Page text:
Posts Tagged ‘ General Mills ’

Study Reveals 12 Cereals that Contain More than 50 Percent Sugar

Friday, May 16th, 2014

The cereal aisle is often the site of parent-child debates over colorful, sugar-laden brands.  But parents may be surprised to learn that “sugary” doesn’t really describe a number of options–the Environmental Working Group (EWG) has analyzed more than 1,500 breakfast cereals and identified a dozen that contain more than 50 percent sugar by weight.  Children’s cereals contain the highest percentage of sugar as a group–34 percent–and many of the worst offenders are actually store brands, the group found.  EWG also estimates that American kids will consume 10 pounds of sugar each year at the breakfast table.

Here is the EWG’s “Hall of Shame” list of the worst offenders. A single serving of these cereals represents at least half of the American Heart Association’s recommended daily sugar limit for kids:

National Brands

  • Kellogg’s Honey Smacks (56% sugar by weight)
  • Malt-O-Meal Golden Puffs (56%)
  • Mom’s Best Cereals Honey-Ful Wheat (56%)
  • Malt-O-Meal Berry Colossal Crunch with Marshmallows (53%)
  • Post Golden Crisp (52%)
  • Grace Instant Green Banana Porridge (51%)
  • Blanchard & Blanchard Granola (51%)

Store Brands

  • Lieber’s Cocoa Frosted Flakes (88%)
  • Lieber’s Honey Ringee Os (67%)
  • Food Lion Sugar Frosted Wheat Puffs (56%)
  • Krasdale Fruity Circles (53%)
  • Safeway Kitchens Silly Circles (53%)

Running just behind the top 12 are Apple Jacks with Marshmallows (50%), and Froot Loops with Marshmallows (48%), both of which are produced by Kellogg’s.

For less sugary options, the EWG identifed these 10 brands as having the least amount of sugar per serving:

National Brands

  • Kellogg’s Rice Krispies, Gluten-Free (1g)
  • General Mills Cheerios (1g)
  • Post 123 Sesame Street, C Is For Cereal (1g)
  • Kellogg’s Corn Flakes (3g)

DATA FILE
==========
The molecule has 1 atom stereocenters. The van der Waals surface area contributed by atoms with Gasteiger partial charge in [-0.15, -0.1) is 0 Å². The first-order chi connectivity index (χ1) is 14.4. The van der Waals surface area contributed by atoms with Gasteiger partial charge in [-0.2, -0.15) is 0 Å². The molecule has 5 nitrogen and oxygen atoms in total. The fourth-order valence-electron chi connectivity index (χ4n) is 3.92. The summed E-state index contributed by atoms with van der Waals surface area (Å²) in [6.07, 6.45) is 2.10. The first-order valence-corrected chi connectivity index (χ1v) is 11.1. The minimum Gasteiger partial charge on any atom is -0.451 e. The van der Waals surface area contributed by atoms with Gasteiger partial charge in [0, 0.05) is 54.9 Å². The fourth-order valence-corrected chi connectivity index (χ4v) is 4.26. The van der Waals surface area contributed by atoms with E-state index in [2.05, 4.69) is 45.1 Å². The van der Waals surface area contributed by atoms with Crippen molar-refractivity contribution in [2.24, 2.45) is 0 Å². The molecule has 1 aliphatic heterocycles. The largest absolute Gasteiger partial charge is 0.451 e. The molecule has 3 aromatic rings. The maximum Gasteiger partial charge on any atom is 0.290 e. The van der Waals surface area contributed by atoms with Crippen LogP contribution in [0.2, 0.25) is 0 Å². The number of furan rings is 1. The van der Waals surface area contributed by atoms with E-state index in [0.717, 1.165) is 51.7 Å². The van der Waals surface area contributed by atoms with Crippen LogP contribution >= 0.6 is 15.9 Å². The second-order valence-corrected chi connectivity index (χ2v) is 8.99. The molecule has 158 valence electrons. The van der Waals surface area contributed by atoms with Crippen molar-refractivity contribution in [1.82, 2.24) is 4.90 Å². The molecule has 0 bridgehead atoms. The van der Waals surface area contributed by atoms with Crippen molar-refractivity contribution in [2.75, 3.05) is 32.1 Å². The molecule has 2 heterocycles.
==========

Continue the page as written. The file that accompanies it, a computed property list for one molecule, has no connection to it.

• Kellogg’s Rice Krispies (4g)
  • Kellogg’s Crispix Cereal (4g)

Store Brands

  • Springfield Corn Flakes Cereal (2g)
  • Valu Time Crisp Rice Cereal (3g)
  • Roundy’s Crispy Rice (4g)
  • Shop Rite Scrunchy Crispy Rice (4g)

The EWG recommends that parents read the Nutrition Facts labels carefully and choose cereals with the lowest sugar content. “Look for cereals that are low-sugar [no more than a teaspoon (4 grams) per serving] or moderately sweetened [less than 1½ teaspoons (6 grams) per serving],” the report recommends.  Better yet, it suggests, prepare breakfast from scratch, using whole grains like quick-cooking oatmeal and real fruits like bananas.

Earlier this week, Kellogg Co announced plans to drop “All Natural” and “100 Percent Natural” labels from some of its Kashi and Bear Naked products in response to a lawsuit that alleged fraudulent use of those terms.

Click here for more healthy breakfasts on-the-go inspiration!

Healthy Breakfast: 3 Quick Meals for Kids
Healthy Breakfast: 3 Quick Meals for Kids
Healthy Breakfast: 3 Quick Meals for Kids

Image: Sugary cereal, via Shutterstock

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Nestle, General Mills to Cut Cereal Sugar, Salt, But Not in U.S.

Tuesday, October 16th, 2012

Nestle and General Mills, which are part of a parent company called Cereal Partners Worldwide and the second-largest cereal producers in the world, have announced a massive new plan to cut the amount of salt and sugar in their cereals…outside of the United States and Canada.

Twenty cereal brands popular with children and teenagers will be part of the initiative, as the companies pledge to cut 24 percent of the sugar and 12 percent of the salt in the products, Reuters reports.  The move follows a 2003 program in which the companies increased the nutritional profile of their cereals, including making large cuts in salt and sugar.  From Reuters:

CPW Chief Executive Jeffrey Harmening said the plan builds on efforts started in 2003 to improve the nutritional profile of cereals. The group has cut almost 900 tonnes of salt and more than 9,000 tonnes of sugar from its recipes since then.

“A certain number of moms don’t want their kids to have as much sugar as they do right now, so that is a barrier for some to purchasing breakfast cereal,” Harmening told Reuters at CPW’s new global innovation centre in the Swiss town of Orbe.

The move comes as food and beverage companies seek to preempt tougher regulation due to the global obesity epidemic by offering healthier products or smaller portions.

The World Health Organisation estimated there were over 42 million overweight children under the age of five in 2010. It says obesity in Europe is already responsible for up to 8 percent of health costs and up to 13 percent of deaths.

Image: Cereal, via Shutterstock

 

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